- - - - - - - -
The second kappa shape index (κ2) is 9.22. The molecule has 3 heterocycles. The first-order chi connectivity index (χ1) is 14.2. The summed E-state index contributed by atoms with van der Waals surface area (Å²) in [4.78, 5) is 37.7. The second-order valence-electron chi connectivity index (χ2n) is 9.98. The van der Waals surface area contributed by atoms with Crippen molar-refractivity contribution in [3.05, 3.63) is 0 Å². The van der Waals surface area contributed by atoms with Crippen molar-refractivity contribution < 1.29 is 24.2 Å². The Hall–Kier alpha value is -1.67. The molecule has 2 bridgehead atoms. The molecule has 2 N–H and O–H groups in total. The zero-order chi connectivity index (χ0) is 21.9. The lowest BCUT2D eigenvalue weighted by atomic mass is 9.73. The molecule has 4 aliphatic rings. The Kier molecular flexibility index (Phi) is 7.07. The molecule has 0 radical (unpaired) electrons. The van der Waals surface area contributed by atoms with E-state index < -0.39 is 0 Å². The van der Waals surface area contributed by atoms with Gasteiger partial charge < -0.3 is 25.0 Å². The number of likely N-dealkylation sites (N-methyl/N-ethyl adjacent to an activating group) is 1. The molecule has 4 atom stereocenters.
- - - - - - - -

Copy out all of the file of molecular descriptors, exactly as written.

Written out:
The second kappa shape index (κ2) is 9.22. The molecule has 3 heterocycles. The first-order chi connectivity index (χ1) is 14.2. The summed E-state index contributed by atoms with van der Waals surface area (Å²) in [4.78, 5) is 37.7. The second-order valence-electron chi connectivity index (χ2n) is 9.98. The van der Waals surface area contributed by atoms with Crippen molar-refractivity contribution in [3.05, 3.63) is 0 Å². The van der Waals surface area contributed by atoms with Crippen molar-refractivity contribution < 1.29 is 24.2 Å². The Hall–Kier alpha value is -1.67. The molecule has 2 bridgehead atoms. The molecule has 2 N–H and O–H groups in total. The zero-order chi connectivity index (χ0) is 21.9. The lowest BCUT2D eigenvalue weighted by atomic mass is 9.73. The molecule has 4 aliphatic rings. The Kier molecular flexibility index (Phi) is 7.07. The molecule has 0 radical (unpaired) electrons. The van der Waals surface area contributed by atoms with E-state index < -0.39 is 0 Å². The van der Waals surface area contributed by atoms with Gasteiger partial charge < -0.3 is 25.0 Å². The number of likely N-dealkylation sites (N-methyl/N-ethyl adjacent to an activating group) is 1. The molecule has 4 atom stereocenters.